Netflix may be the first option that springs to mind, but now Amazon Prime and Now TV also offer widely used services – and they’re all similarly priced. To help you decide, we asked more than 2,000 Which? members how they rated the most popular streaming services - read our full reviews for Amazon Prime Video, Netflix and Now TV to find out more.

Fortunately, most services offer a free trial of at least seven days, allowing you to get a taste for what's on offer. Plus most services use monthly rolling contracts that you can easily cancel if you're not happy - you're not locked in long-term.

What internet speed do I need to stream TV online?

As you'll see in our TV streaming service reviews, you can get away with having a weak broadband speed and still stream the content. However, the video quality might not be the best if you have a poor connection.

We would advise you to have at least 1Mbps (megabits per second) broadband or higher if you're streaming content in standard definition (SD). If you want to watch in high definition (HD), you’ll need a faster connection of at least 5Mbps to enjoy the higher video quality. To find out what speed internet you're getting, use our handy broadband speed checker tool.

Some services, such as Disney+ and Netflix, now offer content to stream in 4K Ultra HD quality, giving you four times the detail of regular HD. For this, however, you may need fast broadband of at least 15Mbps.

Most video on-demand services use 'adaptive streaming' technology – this detects your broadband speed and automatically adjusts the video quality so that you're not hit by buffering (where the video freezes and a little loading wheel spins). The video may start at Full HD 1080p, but if your bandwidth is struggling it may drop down to a lower quality (720p HD or even SD) to keep playing.

If your broadband is particularly slow there may be things you can do to improve it - read our guide on how to speed up slow broadband to learn more.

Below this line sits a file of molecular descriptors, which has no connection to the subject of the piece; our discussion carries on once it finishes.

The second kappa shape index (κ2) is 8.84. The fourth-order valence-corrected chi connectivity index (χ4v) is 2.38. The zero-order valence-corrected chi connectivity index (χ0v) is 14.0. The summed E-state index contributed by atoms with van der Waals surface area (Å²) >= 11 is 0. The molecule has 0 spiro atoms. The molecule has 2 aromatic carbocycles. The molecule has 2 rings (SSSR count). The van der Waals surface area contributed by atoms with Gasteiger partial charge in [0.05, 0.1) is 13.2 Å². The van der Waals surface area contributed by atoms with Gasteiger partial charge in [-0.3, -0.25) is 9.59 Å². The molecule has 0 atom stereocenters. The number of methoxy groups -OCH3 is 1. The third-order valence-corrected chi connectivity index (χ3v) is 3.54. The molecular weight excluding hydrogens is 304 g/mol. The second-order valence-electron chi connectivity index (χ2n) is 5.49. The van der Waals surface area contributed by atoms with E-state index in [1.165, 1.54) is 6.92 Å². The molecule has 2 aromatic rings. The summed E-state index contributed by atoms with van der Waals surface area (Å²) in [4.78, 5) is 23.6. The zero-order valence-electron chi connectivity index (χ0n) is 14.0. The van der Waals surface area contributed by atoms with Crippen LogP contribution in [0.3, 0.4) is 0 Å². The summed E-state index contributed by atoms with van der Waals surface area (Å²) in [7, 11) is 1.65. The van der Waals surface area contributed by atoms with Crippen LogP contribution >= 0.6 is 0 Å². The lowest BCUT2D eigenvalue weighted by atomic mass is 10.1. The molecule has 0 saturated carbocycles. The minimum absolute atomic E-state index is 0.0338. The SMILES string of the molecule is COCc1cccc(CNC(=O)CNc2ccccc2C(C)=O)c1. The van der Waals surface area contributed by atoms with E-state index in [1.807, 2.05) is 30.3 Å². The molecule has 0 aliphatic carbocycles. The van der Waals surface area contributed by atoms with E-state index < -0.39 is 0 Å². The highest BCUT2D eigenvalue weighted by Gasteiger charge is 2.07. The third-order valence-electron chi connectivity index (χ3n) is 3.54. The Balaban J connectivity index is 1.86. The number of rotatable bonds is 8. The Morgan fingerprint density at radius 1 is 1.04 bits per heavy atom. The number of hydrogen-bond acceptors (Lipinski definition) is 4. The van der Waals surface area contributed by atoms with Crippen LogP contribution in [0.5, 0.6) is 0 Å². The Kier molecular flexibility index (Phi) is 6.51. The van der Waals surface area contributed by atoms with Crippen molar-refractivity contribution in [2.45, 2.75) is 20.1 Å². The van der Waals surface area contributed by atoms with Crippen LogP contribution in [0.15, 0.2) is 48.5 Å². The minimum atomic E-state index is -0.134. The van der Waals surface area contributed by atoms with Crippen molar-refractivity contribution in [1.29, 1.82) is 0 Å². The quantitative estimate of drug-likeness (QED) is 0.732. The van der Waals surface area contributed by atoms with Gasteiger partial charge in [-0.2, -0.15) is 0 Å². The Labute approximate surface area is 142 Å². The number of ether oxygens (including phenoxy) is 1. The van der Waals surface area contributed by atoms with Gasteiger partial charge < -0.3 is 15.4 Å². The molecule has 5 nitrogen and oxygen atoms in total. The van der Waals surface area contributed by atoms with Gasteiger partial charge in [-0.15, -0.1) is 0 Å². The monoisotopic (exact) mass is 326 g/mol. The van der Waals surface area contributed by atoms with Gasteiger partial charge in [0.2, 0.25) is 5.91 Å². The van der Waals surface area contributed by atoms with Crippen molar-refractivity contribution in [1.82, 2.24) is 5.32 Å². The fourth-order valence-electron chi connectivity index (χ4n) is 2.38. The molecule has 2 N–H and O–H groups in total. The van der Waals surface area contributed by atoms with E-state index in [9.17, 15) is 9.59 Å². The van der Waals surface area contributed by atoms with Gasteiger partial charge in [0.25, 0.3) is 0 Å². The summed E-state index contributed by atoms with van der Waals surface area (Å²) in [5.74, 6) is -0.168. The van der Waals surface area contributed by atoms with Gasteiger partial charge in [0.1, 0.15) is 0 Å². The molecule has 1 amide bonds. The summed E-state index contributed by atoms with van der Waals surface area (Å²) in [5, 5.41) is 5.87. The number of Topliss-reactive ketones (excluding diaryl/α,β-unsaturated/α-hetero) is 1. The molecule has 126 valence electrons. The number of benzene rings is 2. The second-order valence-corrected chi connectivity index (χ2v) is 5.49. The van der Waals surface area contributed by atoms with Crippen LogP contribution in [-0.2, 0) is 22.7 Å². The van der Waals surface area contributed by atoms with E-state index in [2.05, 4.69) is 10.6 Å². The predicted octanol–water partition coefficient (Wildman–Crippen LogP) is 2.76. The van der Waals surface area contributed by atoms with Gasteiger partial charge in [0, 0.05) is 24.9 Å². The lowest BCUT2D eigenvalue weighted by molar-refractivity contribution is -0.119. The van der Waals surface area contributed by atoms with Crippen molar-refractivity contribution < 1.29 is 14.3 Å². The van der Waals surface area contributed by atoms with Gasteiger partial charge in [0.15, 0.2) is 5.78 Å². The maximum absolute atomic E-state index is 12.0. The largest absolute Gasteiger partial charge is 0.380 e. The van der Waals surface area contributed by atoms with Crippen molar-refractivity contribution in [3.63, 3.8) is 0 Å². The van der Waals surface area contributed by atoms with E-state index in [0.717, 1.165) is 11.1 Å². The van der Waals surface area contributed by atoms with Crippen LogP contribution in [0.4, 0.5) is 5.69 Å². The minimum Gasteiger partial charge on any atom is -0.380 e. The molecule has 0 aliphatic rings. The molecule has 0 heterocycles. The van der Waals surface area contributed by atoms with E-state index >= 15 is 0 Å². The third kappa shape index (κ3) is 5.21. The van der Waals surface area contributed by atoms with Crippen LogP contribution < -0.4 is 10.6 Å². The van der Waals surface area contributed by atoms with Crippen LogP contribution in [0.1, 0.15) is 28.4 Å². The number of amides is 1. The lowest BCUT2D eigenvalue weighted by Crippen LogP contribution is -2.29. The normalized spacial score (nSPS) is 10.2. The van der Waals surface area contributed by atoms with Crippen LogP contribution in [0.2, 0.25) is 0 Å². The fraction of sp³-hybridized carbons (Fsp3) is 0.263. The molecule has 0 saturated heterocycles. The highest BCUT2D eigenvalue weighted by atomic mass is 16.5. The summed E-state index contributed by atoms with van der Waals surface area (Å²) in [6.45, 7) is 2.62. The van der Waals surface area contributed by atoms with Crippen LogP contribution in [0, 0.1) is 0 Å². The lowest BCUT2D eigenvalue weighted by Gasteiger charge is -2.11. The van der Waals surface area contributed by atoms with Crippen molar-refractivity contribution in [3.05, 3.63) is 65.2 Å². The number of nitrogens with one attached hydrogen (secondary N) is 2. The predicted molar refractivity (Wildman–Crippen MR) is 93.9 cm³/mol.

Do TV streaming services use a lot of data?

They can do. For example, streaming a two-hour Full HD film could gobble up more than 6GB of data (and a huge 14GB if it’s in 4K Ultra HD).

Fortunately, the majority of people are now on 'unlimited' broadband packages, but if you're using your service on your mobile device you'll want to be careful. The risk is you’ll use a huge amount of data and patchy signal coverage could affect the video quality, so it's best to use wi-fi where possible to avoid exceeding your data allowance and having to pay extra. Use our guide on how to keep track of your data and minutes to ensure you're not hit by an unexpected - and unwanted - bill.

Can I download content on streaming services?

Yes, on some, but not all. Amazon Prime Video, Apple TV+, Disney Plus, Netflix and Now TV all allow you to download some TV shows and films onto your device to watch while you don't have an internet connection. It's a great feature for enjoying content when you're offline, such as on holiday or while commuting.

If you're on the hunt for content to watch offline, catch-up TV service BBC iPlayer also offers this feature. You don't directly pay to use iPlayer, but you will need a valid TV licence.

Browse our Best Buy TV streamers to find the cream of the crop.